Who Needs a Mortgage-Backed Securities Fund?
What are GNMA funds good for? Are they suitable for the bond portion of the money you're saving for retirement?
-- Miriam Hill
GNMA funds are a good option for investors who are comfortable with something a little bit riskier than a Treasury bond fund, but less risky than a corporate bond fund. Over the long haul, GNMA and other mortgage-backed securities funds have outperformed Treasury and other government bond funds by an average of two-thirds of a percentage point a year.However mortgage-backed funds don't act like regular bond funds, and it's harder to understand why they do what they do. Also, while pure Treasury funds pay income that is tax deductible at the state level, GNMA income, like corporate bond income, is fully taxable. GNMA stands for the Government National Mortgage Association, known as Ginnie Mae. It's the federal agency that buys up mortgage loans from banks and turns them into mortgage-backed securities. As an investor in mortgage-backed securities, you become the mortgage lender. Ginnie Mae adds a guarantee to make timely interest and principal payments, even if the homeowner pays late. The first thing you should know about mortgage-backed securities funds is that there are three types.
Prepayment FactorSo why does a mortgage fund, even one whose balance is entirely in Treasury securities, act differently than a regular bond fund? As you know, if you have a mortgage you can prepay it at any time, and are more likely to do so if interest rates fall. Likewise if interest rates rise, you would be less likely to prepay. Viewed from the perspective of an investor in mortgage-backed securities, that is an option retained by the issuer. As an investor in mortgage-backed securities, you have effectively sold an option in exchange for a higher yield. Your main risk is that interest rates will decline and the rate at which homeowners are prepaying their mortgages will go up, and you will have to reinvest at lower yields. This chart shows how Ginnie Mae and mortgage funds underperformed intermediate Treasury funds during last year's great bull market in bonds.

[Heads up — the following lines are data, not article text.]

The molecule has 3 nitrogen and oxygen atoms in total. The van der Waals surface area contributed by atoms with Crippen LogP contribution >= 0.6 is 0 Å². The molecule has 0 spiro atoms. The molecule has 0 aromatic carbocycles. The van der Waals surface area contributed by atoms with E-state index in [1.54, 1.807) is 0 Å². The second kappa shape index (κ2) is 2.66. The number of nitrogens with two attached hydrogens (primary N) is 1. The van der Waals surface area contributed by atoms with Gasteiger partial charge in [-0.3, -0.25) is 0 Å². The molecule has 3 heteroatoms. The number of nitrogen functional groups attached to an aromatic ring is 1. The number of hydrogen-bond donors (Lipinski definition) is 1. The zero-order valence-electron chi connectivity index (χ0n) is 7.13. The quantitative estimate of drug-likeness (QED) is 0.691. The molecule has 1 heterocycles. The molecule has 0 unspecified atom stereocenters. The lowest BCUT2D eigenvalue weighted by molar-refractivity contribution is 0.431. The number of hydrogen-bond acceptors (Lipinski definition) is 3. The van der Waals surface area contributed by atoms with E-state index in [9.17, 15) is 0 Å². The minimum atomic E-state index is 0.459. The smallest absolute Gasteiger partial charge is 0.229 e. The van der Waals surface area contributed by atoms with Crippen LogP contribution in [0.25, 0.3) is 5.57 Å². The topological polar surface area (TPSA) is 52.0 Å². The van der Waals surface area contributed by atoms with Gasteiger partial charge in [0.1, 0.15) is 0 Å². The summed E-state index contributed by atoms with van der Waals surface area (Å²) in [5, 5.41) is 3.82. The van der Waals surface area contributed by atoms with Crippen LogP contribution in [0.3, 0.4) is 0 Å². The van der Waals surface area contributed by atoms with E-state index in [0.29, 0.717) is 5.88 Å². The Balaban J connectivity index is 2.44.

|Mortgages vs. Treasuries |
Median total return for each mutual fund category, retail funds only
A Note on LETESLast week's column on CETES and LETES, Mexican and Argentine Treasury bills, could have been clearer on one point. I wrote that LETES, the Argentine bills, entailed no currency risk because the Argentine peso is pegged to the dollar and most LETES are dollar-denominated. I ought to have spelled out that only a dollar-denominated LETES entails no currency risk. A peso-denominated LETES carries the risk that Argentina will stop pegging its currency to the dollar. That's not considered likely -- Argentina has maintained its dollar peg through thick and thin for years. But it is possible, and accordingly, peso-denominated LETES offer slightly higher interest rates than their dollar-denominated counterparts. Thanks to the readers who took me to task for this omission.
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